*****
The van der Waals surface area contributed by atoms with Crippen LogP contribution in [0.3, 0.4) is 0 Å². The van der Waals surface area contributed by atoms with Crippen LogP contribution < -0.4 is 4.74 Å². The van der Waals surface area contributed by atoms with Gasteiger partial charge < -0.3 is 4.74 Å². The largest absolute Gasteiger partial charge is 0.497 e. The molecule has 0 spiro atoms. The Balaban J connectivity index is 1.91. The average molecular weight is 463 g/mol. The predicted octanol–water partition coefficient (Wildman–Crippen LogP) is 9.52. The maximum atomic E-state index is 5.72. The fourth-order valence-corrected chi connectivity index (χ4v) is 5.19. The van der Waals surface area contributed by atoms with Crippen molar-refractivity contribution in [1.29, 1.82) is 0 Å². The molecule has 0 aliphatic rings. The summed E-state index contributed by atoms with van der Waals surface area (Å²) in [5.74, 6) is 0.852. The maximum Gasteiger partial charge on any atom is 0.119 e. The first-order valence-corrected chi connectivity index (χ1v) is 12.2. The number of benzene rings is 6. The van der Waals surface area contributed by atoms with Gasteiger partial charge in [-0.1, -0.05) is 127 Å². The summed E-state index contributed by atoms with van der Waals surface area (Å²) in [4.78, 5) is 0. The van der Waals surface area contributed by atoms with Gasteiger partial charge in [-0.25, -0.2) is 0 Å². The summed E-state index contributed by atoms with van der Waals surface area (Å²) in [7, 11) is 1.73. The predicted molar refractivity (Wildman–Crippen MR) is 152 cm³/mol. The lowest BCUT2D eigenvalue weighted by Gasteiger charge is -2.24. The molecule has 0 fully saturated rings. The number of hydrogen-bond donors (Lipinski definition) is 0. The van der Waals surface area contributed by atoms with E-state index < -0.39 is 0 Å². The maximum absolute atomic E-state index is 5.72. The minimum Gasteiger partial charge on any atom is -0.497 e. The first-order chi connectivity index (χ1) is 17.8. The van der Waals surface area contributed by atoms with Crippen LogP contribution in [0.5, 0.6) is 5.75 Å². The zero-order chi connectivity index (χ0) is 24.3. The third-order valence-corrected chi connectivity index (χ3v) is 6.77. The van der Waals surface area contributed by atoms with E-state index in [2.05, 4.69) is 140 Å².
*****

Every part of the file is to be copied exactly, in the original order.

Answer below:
The van der Waals surface area contributed by atoms with Crippen LogP contribution in [0.3, 0.4) is 0 Å². The van der Waals surface area contributed by atoms with Crippen LogP contribution < -0.4 is 4.74 Å². The van der Waals surface area contributed by atoms with Gasteiger partial charge < -0.3 is 4.74 Å². The largest absolute Gasteiger partial charge is 0.497 e. The molecule has 0 spiro atoms. The Balaban J connectivity index is 1.91. The average molecular weight is 463 g/mol. The predicted octanol–water partition coefficient (Wildman–Crippen LogP) is 9.52. The maximum atomic E-state index is 5.72. The fourth-order valence-corrected chi connectivity index (χ4v) is 5.19. The van der Waals surface area contributed by atoms with Crippen molar-refractivity contribution in [1.29, 1.82) is 0 Å². The molecule has 0 aliphatic rings. The summed E-state index contributed by atoms with van der Waals surface area (Å²) in [5.74, 6) is 0.852. The maximum Gasteiger partial charge on any atom is 0.119 e. The first-order valence-corrected chi connectivity index (χ1v) is 12.2. The number of benzene rings is 6. The van der Waals surface area contributed by atoms with Gasteiger partial charge in [-0.1, -0.05) is 127 Å². The summed E-state index contributed by atoms with van der Waals surface area (Å²) in [4.78, 5) is 0. The van der Waals surface area contributed by atoms with Gasteiger partial charge in [-0.25, -0.2) is 0 Å². The summed E-state index contributed by atoms with van der Waals surface area (Å²) in [7, 11) is 1.73. The predicted molar refractivity (Wildman–Crippen MR) is 152 cm³/mol. The lowest BCUT2D eigenvalue weighted by Gasteiger charge is -2.24. The molecule has 0 fully saturated rings. The number of hydrogen-bond donors (Lipinski definition) is 0. The van der Waals surface area contributed by atoms with E-state index < -0.39 is 0 Å². The maximum absolute atomic E-state index is 5.72. The minimum Gasteiger partial charge on any atom is -0.497 e. The first-order chi connectivity index (χ1) is 17.8. The van der Waals surface area contributed by atoms with Crippen LogP contribution in [0.5, 0.6) is 5.75 Å². The zero-order chi connectivity index (χ0) is 24.3. The third-order valence-corrected chi connectivity index (χ3v) is 6.77. The van der Waals surface area contributed by atoms with E-state index in [2.05, 4.69) is 140 Å².